However, most JBSP mortgage applicants remortgage without any issue after several years, when they have improved their earnings or repaired their credit report.

Another solution might be selling the home and using the funds raised to pay back the JBSP mortgage.

What if a Homeowner With a JBSP Mortgage Passes Away?

If the primary applicant were to pass away, the executor of their legal estate would usually put the property on the market.

The proceeds would repay the mortgage, with any balance passed to the beneficiaries.

Until that happens, the co-applicants on the mortgage agreement are obliged to continue making payments against the mortgage.

How Can I Apply for a Joint Borrower Sole Proprietor Mortgage?

Not all lenders offer JBSP mortgages. Whilst it is a growing sector in the market, JBSP mortgages remain somewhat a niche.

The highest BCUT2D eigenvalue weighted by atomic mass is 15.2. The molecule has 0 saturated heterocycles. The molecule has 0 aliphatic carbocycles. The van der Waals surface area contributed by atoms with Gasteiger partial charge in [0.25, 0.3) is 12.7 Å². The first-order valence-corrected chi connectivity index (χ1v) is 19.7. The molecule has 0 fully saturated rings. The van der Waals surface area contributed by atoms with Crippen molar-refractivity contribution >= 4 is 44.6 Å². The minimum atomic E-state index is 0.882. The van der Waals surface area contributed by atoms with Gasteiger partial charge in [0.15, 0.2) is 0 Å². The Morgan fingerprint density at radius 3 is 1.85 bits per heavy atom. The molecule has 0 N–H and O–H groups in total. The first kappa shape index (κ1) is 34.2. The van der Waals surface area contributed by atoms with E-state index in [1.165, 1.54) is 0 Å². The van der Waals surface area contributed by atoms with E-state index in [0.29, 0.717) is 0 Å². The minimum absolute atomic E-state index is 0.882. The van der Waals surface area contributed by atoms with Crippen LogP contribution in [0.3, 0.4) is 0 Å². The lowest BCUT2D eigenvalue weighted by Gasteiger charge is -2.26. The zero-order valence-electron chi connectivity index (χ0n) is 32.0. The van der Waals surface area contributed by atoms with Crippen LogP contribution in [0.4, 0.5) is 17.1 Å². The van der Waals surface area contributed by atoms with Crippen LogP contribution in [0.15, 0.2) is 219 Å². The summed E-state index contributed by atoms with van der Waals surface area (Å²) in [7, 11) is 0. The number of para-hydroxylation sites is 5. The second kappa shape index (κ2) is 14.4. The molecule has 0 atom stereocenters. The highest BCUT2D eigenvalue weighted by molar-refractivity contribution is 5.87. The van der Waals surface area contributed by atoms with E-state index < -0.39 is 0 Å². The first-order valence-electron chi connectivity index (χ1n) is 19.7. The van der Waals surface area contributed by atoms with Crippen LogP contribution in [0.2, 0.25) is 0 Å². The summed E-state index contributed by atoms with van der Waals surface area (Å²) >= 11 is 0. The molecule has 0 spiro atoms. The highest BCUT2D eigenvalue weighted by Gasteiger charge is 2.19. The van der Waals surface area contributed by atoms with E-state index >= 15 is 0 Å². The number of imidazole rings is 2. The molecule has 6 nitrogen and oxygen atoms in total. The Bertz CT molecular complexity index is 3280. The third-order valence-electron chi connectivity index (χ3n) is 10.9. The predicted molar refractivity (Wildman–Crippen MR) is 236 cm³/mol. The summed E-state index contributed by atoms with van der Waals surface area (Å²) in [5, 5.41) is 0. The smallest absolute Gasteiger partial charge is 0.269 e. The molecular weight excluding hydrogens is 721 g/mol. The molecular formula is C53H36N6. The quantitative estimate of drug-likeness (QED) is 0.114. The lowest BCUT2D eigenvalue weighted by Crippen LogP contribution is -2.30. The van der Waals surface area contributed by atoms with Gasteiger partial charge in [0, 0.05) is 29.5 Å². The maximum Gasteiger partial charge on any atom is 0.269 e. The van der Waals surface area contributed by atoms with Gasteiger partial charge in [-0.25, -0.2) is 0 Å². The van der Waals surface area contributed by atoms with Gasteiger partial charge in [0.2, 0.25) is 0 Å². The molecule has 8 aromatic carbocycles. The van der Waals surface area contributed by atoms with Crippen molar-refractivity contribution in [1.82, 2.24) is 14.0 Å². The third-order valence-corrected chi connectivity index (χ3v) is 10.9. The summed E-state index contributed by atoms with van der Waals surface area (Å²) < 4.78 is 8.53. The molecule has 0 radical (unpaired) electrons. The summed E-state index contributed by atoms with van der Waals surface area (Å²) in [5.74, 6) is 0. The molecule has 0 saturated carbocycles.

If you would like to compare the current JBSP products available, please get in touch for advice about the rates you would likely qualify for and which lenders are most suited to your needs.

You can find JBSP mortgages through some high-street banks and building societies, but niche mortgage providers tend to offer better rates.

Expert Help Applying for a Joint Borrower Sole Proprietor Mortgage

If you are interested in finding more about a JBSP mortgage and whether it might solve a problem, please contact Think Plutus at your convenience.

As a private, experienced mortgage broker, we make it our business to know your requirements and negotiate directly with trusted lenders to identify suitable products that will enable your purchase plans to move forward.

Speak to an expert mortgage adviser today